In general terms, salvation is being rescued (or saved) from a difficult or desperate situation.
From a Christian perspective, salvation, or rescue, occurs through Jesus.
The purpose of Jesus’ coming to earth was to die in place of all of us for the wrongs we have done. In essence, he paid our fine and did our time, so that we won’t have to. If we accept this gift or act of Jesus’, it makes us right with God the Father, who is perfect, thereby allowing us to be with him for all eternity.
It’s easy to accept this gift (it’s free) and start on a journey with Jesus. Jesus simply said, “Come, follow me,” (Mark 1:17).
The phrase “eternal life” occurs 42 times in the Bible. What exactly then is eternal life?
Some suggest eternal life is synonymous with heaven. If we believe in Jesus, we will go to heaven when we die. That is eternal life.
That’s a good start to our understanding of eternal life, but that’s not all there is to it; there’s more.
As I read the Bible, I see eternal life beginning now, here in this world. We learn this from the apostle John, whose references to eternal life are often present tense.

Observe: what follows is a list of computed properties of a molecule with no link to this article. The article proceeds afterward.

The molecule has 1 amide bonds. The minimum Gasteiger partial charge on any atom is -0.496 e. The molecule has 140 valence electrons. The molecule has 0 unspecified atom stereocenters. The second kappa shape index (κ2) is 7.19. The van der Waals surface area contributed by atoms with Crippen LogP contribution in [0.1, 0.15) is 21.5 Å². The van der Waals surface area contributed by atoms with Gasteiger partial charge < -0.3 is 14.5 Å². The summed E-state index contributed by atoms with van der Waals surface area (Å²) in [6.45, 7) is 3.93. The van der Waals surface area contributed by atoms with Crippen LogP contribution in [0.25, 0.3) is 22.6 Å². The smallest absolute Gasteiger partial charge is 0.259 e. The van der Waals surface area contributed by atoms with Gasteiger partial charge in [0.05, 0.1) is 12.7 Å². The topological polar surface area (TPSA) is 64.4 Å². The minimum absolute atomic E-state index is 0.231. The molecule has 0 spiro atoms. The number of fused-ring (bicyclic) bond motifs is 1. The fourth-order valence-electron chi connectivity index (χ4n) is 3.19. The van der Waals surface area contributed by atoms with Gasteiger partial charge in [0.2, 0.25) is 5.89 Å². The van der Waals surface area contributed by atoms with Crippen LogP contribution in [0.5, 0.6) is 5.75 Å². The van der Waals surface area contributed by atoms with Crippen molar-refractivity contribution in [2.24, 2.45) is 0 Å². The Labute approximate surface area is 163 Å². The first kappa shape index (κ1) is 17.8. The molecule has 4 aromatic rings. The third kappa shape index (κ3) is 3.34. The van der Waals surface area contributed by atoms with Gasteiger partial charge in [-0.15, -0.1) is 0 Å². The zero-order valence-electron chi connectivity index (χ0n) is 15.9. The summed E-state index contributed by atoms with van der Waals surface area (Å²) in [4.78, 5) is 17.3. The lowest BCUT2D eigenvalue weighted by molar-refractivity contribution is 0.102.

When we follow Jesus, eternal life begins immediately, right now, today. Eternal life begins here on earth through Jesus and continues into heaven when our physical bodies die.
If you follow Jesus, are you enjoying eternal life today?
[verses about eternal life in the NIV Bible, John 5:24, John 3:14-21, John 5:39-40, John 3:34-36]
In one Paul’s letters, he says something that is quite curious and strange. He tells readers to “work out your salvation.” [Philippians 2:12]
Ugh? Didn’t Paul also write that we are saved through faith and not by our “works” (that is, not of our own doing or striving)? [Ephesians 2:8-9]
So, if we can’t earn our salvation, why do we need to work it out? Is Paul confused? Is he schizophrenic? Is this a paradox?
Actually, I think it’s a matter of timing.
First, we need to follow Jesus — by faith. We don’t need to do anything else to get God’s attention or earn his affection. There is no working involved in being made right with God. That means it’s a gift — we didn’t buy it and can’t earn it; it was given.
The second part is our response. Out of sheer gratitude for the gift, we can opt to respond by behaving differently. I think this is what it means to “work out our salvation,” that is, to cultivate it or complete it.
Consider what if I gave you a million dollars. Would your attitude towards me change? I think so. You might want to find out more about me, learn why I did it, and maybe help me in my future philanthropic efforts.
In essence you might be working out my gift to you. It’s still a gift, but one that evokes a grand response.